Wrap it up/Benefitspro

By Gentrie Pool, sales director for Sterling Health Services

Ever heard of an ERISA Wrap? Do you even know what ERISA stands for? Did you know groups down to two lives are subject to ERISA compliance?

Along with many other goodies (sarcasm implied), health care reform has brought ERISA compliance to the forefront of and if you are a broker or employer you better listen up. The Department of Labor has guaranteed to raise X amount of money to pay for X amount of health care reform. (If you want disclosure of said X, take it up with them. They haven’t released that figure.) That said, they’ve already hired more than 15,000 employees (sidebar: the IRS did the same thing, so that’s at least 30,000) to perform audits. Audit who? Audit what? I’m glad you asked. Here is a breakdown:

  • Who? Regardless of size or number of employees, nearly all private-sector corporations, partnerships, and proprietorships, including nonprofits, must comply with ERISA if they offer health or welfare benefits. This includes (list is not exhaustive): health, dental, vision, retirement accounts, vacation/PTO, employee assistance programs, scholarships, daycare, prepaid legal, death benefits, disability, wellness plans, HRAs, HSAs, FSAs, apprenticeships and training. Exceptions? Government entities and churches, of course.
  • What? ERISA was established to inform employees and plan participants of their rights, coverage and entitlements. You’ll see language such as: “Establish and maintain,” “uniform standards,” “fair and prudent,” “refrain from conflict of interest,” “ensure workers receive promised benefits,” “provide documents,” “report and disclose”…you get the idea.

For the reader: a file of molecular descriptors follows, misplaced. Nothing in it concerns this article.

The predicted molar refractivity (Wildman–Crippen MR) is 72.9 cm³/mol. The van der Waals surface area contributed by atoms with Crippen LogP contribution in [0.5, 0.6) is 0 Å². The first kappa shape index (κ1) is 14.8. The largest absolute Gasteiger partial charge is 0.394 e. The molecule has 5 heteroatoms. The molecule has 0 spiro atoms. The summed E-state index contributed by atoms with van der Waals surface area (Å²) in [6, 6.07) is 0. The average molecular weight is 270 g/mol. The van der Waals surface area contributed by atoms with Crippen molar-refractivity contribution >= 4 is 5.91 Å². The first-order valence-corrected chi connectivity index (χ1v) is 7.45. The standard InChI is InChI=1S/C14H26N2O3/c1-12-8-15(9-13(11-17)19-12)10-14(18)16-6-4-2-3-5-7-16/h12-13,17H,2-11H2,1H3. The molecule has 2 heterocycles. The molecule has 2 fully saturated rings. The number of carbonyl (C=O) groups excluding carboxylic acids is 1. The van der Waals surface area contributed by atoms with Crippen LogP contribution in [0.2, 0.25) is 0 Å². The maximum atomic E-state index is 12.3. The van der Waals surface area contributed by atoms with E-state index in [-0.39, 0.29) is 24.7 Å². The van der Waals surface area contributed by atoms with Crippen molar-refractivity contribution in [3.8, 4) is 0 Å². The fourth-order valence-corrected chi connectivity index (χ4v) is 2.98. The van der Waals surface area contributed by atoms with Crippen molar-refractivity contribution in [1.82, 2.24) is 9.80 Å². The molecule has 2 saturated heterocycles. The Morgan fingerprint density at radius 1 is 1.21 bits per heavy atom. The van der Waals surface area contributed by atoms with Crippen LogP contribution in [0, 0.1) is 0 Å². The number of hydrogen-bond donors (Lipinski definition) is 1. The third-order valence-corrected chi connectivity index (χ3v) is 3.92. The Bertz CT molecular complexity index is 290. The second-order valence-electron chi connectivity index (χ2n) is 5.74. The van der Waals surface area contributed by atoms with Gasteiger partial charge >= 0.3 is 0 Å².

• Where? Human resource offices across America. There are certain time frames by which the employees must receive the ERISA Summary Plan Description: upon enrollment of any of the benefits above, first day of coverage, special enrollment, upon request.
  • Why? The feds established ERISA to protect employees and plan participants from the man.
  • How? The ERISA Wrap product is designed to capture all of a company’s benefits in one SPD for all company benefits. This means, that no one benefit carrier provides the language employers are required to have. And by the way, no carriers (except one health insurance carrier) includes ERISA required language anyway…because it is not a Department of Insurance requirement, rather, it is a Department of Labor requirement.

But what are the chances of receiving an ERISA documentation request, anyway?

  • One out of three employers is receiving them now (as of June 2012, the DOL intends to audit 75 percent of employers in states with enough manpower like California and Texas by October 2013. And the DOL has promised to audit all employers by 2018.) DOL first performed in-person requests, then via snail mail, and now by email.
  • Employers have seven days to respond with the 24 items requested (their request letter can be more than 40 pages long) or face a full-blown financial and benefit audit.
  • Roughly 75 percent to 90 percent are out of compliance right now, according to the DOL.
  • Penalties range from $100-$110/day per employee with a three-year “look back” provision for ERISA language, with up  to a $500,000 maximum.
  • For companies subject to Form 5500 filing, there is no statute of limitations and the government can look all the way back. Now is a good time to mention ERISA was enacted in 1974 (Sept. 2 by Gerald Ford, if you must know).
  • Though the DOL states they’re not targeting any particular region, industry, or group size it’s notable small employers are more likely to be out of compliance as a matter of practicality…unless they have ERISA or compliance attorneys on hand…or unless you’ve already shared this insight with them and they’ve purchased an ERISA Wrap.
  • Whoever processes the ERSIA filing is liable for it. Groups would be well-served to outsource this to an attorney or a compliance provider. If using a compliance provider, make sure they indemnify the client.
  • Though this is not a DOI requirement, agents might want to share this information with their groups and prospects before they come to you because they were audited and before another agent offers it to your client as a service.
  • ERISA stands for Employee Retirement Investment Security Act.

Please consult with an ERISA Wrap provider, ERISA attorney, or the Department of Labor for any changes or clarifications.